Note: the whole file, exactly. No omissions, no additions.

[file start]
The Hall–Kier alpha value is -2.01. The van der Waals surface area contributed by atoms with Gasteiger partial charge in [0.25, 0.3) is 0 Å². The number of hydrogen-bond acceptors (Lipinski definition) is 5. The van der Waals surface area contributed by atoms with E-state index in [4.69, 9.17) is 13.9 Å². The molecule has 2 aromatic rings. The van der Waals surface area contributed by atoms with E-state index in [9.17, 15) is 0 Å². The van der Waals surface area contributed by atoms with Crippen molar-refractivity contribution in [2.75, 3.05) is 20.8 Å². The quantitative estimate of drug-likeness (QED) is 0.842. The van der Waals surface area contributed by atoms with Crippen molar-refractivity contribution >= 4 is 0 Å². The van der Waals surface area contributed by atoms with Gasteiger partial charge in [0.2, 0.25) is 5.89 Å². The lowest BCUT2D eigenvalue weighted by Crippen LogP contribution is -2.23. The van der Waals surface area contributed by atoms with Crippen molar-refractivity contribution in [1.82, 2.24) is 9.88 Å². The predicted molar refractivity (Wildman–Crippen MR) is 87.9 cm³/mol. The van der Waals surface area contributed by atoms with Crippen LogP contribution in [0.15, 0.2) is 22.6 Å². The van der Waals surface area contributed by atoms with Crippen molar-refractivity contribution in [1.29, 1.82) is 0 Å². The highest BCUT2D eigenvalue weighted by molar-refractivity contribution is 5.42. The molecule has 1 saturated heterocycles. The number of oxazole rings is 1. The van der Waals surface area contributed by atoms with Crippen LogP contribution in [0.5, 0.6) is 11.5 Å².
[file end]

The Hall–Kier alpha value is -2.01. The van der Waals surface area contributed by atoms with Gasteiger partial charge in [0.25, 0.3) is 0 Å². The number of hydrogen-bond acceptors (Lipinski definition) is 5. The van der Waals surface area contributed by atoms with E-state index in [4.69, 9.17) is 13.9 Å². The molecule has 2 aromatic rings. The van der Waals surface area contributed by atoms with E-state index in [9.17, 15) is 0 Å². The van der Waals surface area contributed by atoms with Crippen molar-refractivity contribution in [2.75, 3.05) is 20.8 Å². The quantitative estimate of drug-likeness (QED) is 0.842. The van der Waals surface area contributed by atoms with Crippen molar-refractivity contribution >= 4 is 0 Å². The van der Waals surface area contributed by atoms with Gasteiger partial charge in [0.2, 0.25) is 5.89 Å². The lowest BCUT2D eigenvalue weighted by Crippen LogP contribution is -2.23. The van der Waals surface area contributed by atoms with Crippen molar-refractivity contribution in [1.82, 2.24) is 9.88 Å². The predicted molar refractivity (Wildman–Crippen MR) is 87.9 cm³/mol. The van der Waals surface area contributed by atoms with Crippen LogP contribution in [0.15, 0.2) is 22.6 Å². The van der Waals surface area contributed by atoms with Crippen molar-refractivity contribution in [1.29, 1.82) is 0 Å². The highest BCUT2D eigenvalue weighted by molar-refractivity contribution is 5.42. The molecule has 1 saturated heterocycles. The number of oxazole rings is 1. The van der Waals surface area contributed by atoms with Crippen LogP contribution in [0.5, 0.6) is 11.5 Å².